Many of you may remember that line from a catchy tune that describes going “to Grandmother’s house over the white and drifting snow.” And you may be doing that very thing – traveling to get together with family in the next few weeks. You may be celebrating Christmas or as are some of my Jewish friends, celebrating Hannukah, but either way, I want to extend best wishes to you and yours.
Personally, Christmas traditions have always been important in our family. Celebrating Christmas began as children: we attended services at the church our Dad pastored; on Christmas Eve, Dad read the Christmas story to us from the Bible, we sang carols and Mom made sure we had special treats and gifts in our stockings. Over the years as we three “kids” became adults and had our own families, we continued to share this special time with our parents until they headed to Heaven (Dad in 2008; Mom in 2011).
It’s possible that you have older parents that you don’t get to see as often as you would like to. If so, in addition to spending some quality time with them, you will also have the perfect opportunity to observe and evaluate how they’re doing overall, (since often times they won’t tell you there are problems).
Use this Mini-List of things to check on:
1. Physical appearance: unkempt, poor hygiene, stained or dirty clothes?
2. Home: cluttered, clothes left on floor, poor housekeeping?
3. Health: medicines not organized, caps left off bottles; signs of depression, confusion?
4. Nutrition: not much food, spoiled food in refrigerator?
5. Business aspects: mail unopened, overdue bills, lack of concern for financial condition?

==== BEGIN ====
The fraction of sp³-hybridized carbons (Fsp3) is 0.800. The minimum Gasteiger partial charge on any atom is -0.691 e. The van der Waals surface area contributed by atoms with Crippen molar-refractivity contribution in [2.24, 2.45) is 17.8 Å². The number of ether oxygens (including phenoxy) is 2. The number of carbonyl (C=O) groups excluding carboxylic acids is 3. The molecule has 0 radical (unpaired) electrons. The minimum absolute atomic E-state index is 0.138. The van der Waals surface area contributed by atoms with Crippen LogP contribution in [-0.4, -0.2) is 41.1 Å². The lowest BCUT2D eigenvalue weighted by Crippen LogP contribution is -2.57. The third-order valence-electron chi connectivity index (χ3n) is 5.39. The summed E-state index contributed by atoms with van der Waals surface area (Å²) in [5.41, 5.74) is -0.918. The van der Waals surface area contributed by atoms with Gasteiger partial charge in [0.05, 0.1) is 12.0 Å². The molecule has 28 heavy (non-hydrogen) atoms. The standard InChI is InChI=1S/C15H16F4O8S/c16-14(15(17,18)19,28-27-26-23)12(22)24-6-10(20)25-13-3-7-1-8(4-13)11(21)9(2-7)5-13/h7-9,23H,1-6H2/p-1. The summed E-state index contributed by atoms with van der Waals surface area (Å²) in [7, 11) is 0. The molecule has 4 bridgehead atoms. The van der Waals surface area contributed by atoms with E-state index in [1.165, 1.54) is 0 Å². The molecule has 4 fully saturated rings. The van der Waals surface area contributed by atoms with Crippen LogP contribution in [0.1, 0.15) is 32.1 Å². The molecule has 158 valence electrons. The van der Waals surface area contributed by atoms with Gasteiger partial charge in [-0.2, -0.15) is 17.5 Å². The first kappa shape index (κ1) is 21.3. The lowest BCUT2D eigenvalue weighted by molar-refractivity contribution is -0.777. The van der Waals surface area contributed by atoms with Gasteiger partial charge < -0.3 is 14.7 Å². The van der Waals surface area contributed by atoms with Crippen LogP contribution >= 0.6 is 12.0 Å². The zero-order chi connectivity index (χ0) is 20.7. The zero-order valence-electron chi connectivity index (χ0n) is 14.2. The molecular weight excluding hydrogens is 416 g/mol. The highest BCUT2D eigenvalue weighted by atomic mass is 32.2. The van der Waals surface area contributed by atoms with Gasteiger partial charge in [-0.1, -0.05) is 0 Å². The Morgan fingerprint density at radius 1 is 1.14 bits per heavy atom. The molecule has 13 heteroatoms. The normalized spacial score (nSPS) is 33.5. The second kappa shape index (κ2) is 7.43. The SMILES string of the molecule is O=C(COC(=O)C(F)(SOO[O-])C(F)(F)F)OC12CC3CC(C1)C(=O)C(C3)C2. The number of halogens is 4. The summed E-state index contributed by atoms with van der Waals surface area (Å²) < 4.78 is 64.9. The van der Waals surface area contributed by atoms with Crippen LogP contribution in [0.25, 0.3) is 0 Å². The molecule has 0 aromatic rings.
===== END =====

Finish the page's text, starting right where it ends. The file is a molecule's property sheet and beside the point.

If you find that your parents are having difficulty, gently explore the situation to get an idea of how they see things. If other immediate family members are visiting as well, you can talk further about the findings with them; but solving the problems will likely take some time. Obviously, if you determine there is urgency to solving particular issues, decisions will have to be made while you’re there.
1. If your aging parent needs in-home care or housekeeping help, contact/interview at least two local home-care businesses One of the national businesses is Visiting Angels.
2. If you need to find a new living location (e.g., retirement apartment, assisted living) contact a local eldercare advisor (a.k.a. Senior Housing Specialist). One of many national companies that provide this service: A Place for Mom.
3. If you want initial and/or ongoing guidance, call a Geriatric Care Manager who has many types of consulting services.
4. If you are worried about caregiving duties, and/or don’t know where to begin, you can get organized with the Senior Care Organizer.
The KEY is to make sure your parent is safe, and then you can do what needs to be done with respect to organizing and planning future senior care. There are Resources. You don’t have to do this alone. May God bless you at this special time of year.
“Family is like fudge, mostly sweet with a few nuts” Author unknown